State Governance of Mining, Development and Sustainability
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State Governance of Mining, Development and Sustainability

Tracy-Lynn Field

States in mineral-rich jurisdictions must promote mining as a development industry just as they must protect people and environment from the worst excesses of extractivism. State Governance of Mining, Development and Sustainability explores how the State’s role in facilitating a developmental and sustainable mining industry has been defined. In doing so, this astute book considers the impact of the policies and laws of mineral-rich States themselves, multilateral international governance institutions, industry associations, and environmental justice advocates in the areas of property relations, mineral taxation, environmental management and mine closure.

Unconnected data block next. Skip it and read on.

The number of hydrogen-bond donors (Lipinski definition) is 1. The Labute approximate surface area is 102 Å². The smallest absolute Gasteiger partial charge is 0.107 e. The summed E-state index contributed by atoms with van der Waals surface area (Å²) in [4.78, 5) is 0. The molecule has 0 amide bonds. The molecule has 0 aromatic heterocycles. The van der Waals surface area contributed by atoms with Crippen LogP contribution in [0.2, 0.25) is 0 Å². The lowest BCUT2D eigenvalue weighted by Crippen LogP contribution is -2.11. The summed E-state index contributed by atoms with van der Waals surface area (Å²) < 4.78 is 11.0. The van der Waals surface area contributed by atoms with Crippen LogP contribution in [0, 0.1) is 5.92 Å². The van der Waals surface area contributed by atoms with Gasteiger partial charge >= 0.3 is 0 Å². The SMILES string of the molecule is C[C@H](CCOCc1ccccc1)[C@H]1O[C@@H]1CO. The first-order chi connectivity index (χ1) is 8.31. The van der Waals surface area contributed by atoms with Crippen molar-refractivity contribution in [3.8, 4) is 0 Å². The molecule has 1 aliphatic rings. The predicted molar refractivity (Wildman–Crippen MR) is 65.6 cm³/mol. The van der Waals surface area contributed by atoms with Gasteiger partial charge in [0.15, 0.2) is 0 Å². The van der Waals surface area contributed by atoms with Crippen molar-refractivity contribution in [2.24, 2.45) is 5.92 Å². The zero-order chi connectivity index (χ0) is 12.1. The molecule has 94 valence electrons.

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Chapter 6: The State, mining and environmental assessment

Tracy-Lynn Field

Abstract

This chapter extends the analysis of Polanyi’s double movement in the system of global mining production to the area of the State, mining and various forms of environmental assessment (EA): environmental impact assessment, social impact assessment, strategic environmental assessment, health impact assessment and cumulative impact assessment. Over the past few decades a wide range of interested parties have participated in developing these instruments as a means to mediate mining’s most deleterious impacts on society. Through the various forms of EA, the State institutionalizes various forms of foresight that draw upon principles of prevention and precaution and rest upon scientific expertise. The State must use the knowledge gained to set boundaries, decide whether and how mining should proceed in its jurisdiction. A third element of the State’s protective role is to entrench democratic decisionmaking, or at least give the appearance of doing so. The real protection afforded by these processes, however, is frequently only paper thin.

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